The little towhead stood at the curb, library book in hand, looking first up one way and then down the other. Seeing no cars, he trotted across the blacktop on the naked soles of his bare feet.
Once safely across the street, the scruffy boy wandered, aimlessly some would have thought, along the row of citrus trees.
It wasn’t aimless. He had a target in mind, one specific tree with the sweetest fruit in the little orchard. Three trees from the end, he stopped and ducked under the low-hanging limbs, heavy with brightly colored oranges.
No low-hanging fruit for him. This kid had a spot in mind—one in which he could spend the next couple of hours in his quiet and private pursuit of two of his favorite activities: Reading and eating oranges.
Of course he knew he shouldn’t eat oranges while reading library books. The day would come when he would face the consequences of that transgression, but it wouldn’t be on this day.
Tucking the book inside his shirt, he shinnied up the bole of the tree until he found the little nest he had arranged the day before. Sitting on one sturdy limb, feet propped against another, and his back resting against the narrowing trunk, he settled in for an afternoon of delicious adventure with Tom Swift and his fantastic inventions.
But first, he reached out for an orange. Hmmm—there weren’t as many within easy reach as there had been yesterday. Oh well. He sighted a couple in front of him, and twisting his neck a little, a bunch more right behind. He snagged the two in front. The others would come later.
Was there ever anything quite so delicious as a sweet, freshly picked orange, eaten while sitting in the tree from which it came?
The two oranges were fantastic. So sweet and such a burst of flavor—he sighed with content and was immediately lost in his book. The second of the two followed the first without him even thinking about it.
Somewhere around chapter three, just as Tom and Bud were headed for the rocket launchpad, the juice-drizzled urchin realized he was empty handed except for the book he held.
Out of the corner of his eye, he saw one of the yellow-orange orbs hanging above and behind him. Reaching back and plucking it handily, he began to remove the peel.
It felt different. The other fruit had been smooth, with a thin skin. This one was rough and pebbly and had a thick layer of that useless white pith under the orange outer skin.
Well, at least it wasn’t rotten. There weren’t any holes to indicate wasps had bored into it. It came from the tree with the sweetest fruit he could remember finding. He wasn’t going to let a little rough peel detract from his enjoyment.
By this time, Tom and his friends were in Outer Space, orbiting the earth and working on an experiment which, no doubt, would explode and start a chain reaction that only Tom’s newest invention could halt.
The kid with orange peel under his finger nails bit into the orange wedge he had just freed from the strange peel.
Oh! Wow! Sour! Triple Wow!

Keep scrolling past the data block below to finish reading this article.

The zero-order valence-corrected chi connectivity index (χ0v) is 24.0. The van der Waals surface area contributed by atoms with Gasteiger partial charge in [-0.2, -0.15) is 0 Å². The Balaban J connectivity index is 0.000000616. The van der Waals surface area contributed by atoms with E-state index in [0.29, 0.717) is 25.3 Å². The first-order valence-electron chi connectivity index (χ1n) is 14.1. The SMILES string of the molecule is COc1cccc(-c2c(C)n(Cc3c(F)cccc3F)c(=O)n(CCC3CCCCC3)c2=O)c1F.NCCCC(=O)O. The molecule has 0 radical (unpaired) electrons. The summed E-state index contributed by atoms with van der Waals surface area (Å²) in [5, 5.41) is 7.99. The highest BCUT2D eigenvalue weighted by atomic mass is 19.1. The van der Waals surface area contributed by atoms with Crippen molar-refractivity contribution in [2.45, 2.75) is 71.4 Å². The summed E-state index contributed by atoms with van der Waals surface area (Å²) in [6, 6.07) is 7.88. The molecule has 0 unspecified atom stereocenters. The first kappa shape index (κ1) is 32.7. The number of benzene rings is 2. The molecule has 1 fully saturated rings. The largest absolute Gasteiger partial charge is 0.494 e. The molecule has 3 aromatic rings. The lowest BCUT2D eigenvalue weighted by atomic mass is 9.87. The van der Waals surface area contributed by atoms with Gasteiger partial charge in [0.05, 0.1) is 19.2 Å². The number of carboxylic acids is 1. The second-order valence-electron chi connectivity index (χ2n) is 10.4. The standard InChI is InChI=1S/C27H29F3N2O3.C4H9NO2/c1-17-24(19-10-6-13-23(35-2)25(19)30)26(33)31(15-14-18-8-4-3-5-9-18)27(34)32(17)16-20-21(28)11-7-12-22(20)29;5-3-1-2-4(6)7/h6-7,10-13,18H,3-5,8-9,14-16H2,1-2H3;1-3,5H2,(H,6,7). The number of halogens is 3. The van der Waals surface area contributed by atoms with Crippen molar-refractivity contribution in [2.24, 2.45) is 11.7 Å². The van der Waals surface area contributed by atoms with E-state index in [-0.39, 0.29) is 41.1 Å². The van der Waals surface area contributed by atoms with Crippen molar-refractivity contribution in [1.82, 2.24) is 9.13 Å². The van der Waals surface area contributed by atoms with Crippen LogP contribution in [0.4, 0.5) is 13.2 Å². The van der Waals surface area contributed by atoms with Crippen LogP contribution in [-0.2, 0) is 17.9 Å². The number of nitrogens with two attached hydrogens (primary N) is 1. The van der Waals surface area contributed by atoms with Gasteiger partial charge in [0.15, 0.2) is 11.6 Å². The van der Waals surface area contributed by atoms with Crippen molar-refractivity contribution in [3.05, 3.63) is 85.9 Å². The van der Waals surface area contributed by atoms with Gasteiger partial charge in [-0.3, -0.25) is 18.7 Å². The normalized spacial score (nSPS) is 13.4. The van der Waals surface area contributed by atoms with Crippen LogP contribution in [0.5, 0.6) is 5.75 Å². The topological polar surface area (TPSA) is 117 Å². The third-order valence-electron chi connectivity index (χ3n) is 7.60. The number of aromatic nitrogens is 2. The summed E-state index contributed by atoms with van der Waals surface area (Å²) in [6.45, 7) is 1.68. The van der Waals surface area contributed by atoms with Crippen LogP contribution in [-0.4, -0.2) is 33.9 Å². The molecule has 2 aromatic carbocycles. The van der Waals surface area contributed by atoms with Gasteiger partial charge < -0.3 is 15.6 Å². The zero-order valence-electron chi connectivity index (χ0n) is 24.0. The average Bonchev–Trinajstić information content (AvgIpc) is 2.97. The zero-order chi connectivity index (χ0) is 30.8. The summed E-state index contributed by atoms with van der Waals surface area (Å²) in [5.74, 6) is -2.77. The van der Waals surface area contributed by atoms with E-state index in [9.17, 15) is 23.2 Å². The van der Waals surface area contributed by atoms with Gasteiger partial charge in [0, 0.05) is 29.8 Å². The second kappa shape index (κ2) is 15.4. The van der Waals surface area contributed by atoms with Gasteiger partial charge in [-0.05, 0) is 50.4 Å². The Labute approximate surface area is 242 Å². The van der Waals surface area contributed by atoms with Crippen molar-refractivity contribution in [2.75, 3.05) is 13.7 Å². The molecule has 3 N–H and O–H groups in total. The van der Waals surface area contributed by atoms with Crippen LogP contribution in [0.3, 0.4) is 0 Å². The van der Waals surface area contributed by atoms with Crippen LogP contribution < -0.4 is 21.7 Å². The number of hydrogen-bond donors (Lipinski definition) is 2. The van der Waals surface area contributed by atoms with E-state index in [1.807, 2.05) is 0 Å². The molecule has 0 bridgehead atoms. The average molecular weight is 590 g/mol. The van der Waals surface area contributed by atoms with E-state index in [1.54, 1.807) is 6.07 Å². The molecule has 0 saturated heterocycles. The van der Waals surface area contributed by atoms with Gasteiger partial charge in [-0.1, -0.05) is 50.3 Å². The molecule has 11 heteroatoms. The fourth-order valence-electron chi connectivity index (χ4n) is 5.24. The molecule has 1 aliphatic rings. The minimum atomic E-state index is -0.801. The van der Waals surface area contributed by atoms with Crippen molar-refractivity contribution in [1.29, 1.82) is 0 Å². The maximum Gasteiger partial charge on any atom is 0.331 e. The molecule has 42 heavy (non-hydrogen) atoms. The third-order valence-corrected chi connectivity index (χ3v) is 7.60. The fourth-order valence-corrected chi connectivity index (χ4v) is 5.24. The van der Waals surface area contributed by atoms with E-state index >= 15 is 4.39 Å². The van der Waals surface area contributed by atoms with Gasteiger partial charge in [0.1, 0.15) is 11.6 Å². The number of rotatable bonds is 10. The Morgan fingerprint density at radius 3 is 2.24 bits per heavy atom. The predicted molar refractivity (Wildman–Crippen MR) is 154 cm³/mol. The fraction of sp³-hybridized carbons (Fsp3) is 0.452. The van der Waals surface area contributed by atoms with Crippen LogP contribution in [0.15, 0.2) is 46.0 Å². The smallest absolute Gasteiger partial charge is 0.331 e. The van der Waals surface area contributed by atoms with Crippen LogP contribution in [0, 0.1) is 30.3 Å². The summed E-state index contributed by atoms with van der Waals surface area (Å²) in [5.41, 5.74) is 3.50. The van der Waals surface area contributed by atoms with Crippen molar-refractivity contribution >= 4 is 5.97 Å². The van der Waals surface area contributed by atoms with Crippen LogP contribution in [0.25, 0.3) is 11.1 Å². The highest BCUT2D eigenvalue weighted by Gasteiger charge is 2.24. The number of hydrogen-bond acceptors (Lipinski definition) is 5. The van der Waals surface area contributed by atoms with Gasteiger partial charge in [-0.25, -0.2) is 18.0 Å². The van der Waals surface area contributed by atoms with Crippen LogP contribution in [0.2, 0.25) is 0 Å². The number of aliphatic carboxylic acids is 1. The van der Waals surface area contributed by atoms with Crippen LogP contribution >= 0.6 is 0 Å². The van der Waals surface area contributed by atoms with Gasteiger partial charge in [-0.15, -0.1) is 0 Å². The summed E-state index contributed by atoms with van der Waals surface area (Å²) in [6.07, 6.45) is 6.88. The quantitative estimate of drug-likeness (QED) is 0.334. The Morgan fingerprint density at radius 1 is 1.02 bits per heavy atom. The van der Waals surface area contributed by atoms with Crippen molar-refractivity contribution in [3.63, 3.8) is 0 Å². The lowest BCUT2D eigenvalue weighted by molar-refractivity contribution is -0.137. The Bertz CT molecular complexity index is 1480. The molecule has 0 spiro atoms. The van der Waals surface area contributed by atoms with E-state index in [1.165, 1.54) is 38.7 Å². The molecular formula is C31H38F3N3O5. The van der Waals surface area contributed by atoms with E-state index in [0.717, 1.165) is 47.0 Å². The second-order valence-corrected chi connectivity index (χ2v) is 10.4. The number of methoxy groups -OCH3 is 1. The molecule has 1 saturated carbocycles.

He couldn’t spit the pulpy mass out of his mouth quickly enough. It was horrendous!
Tom Swift and his precarious mission forgotten, the little sun-bleached blond head swiveled around to view the other fruit behind him.
Every single one of the oranges back there were the same. Sour oranges!
He looked down below to see where that branch grew from. Surely it was a different tree, sprung up beside the good one.
From the same tree those fantastically delicious, sweet fruit had been taken grew the hideous, mouth-puckering sour bits of vegetation. Of course, at his young age, he had no knowledge of tree grafts and how they could grow out so the sweet fruit would be produced on one side of the graft and the sour on the other. He wouldn’t have cared one bit.
All the unhappy kid knew was that he was going to find another spot to finish his book.
He also needed another sweet orange as quickly as possible—to take the horrible taste of that last one from his palate.
The boy is a man now, long past his youth.
He doesn’t climb orange trees anymore.
Still, he does find trees that yield both good and bad fruit. It seems there are more around than ever before.
Sometimes, it’s his own tree. Sweet and sour.
It’s no surprise that we’re talking about different kind of fruit, is it?
I’m not the first one to write about this strange fruit.
Blessings and curses from the same tree. Sweet and bitter water from the same spring of water. (James 3:9-12)
Our world resounds with the words.
Love mixed with hatred. Concern juxtaposed with disdain.
Sacred and profane. From the same source.
It ought not to be.
Did you know that an orange tree which begins to produce sour oranges with the sweet will soon produce nothing but sour oranges? It becomes useless to the farmer.
Useless. Fit only to be uprooted and replaced.
Even Tom Swift didn’t have a cure for that.
Only the Creator can change the heart.
Of the tree.
And the man.
For as high as the heavens are above the earth,
so great is his love for those who fear him;
as far as the east is from the west,
so far has he removed our transgressions from us.
(Psalm 103:11-12 ~ NIV)
© Paul Phillips. He’s Taken Leave. 2016. All Rights Reserved.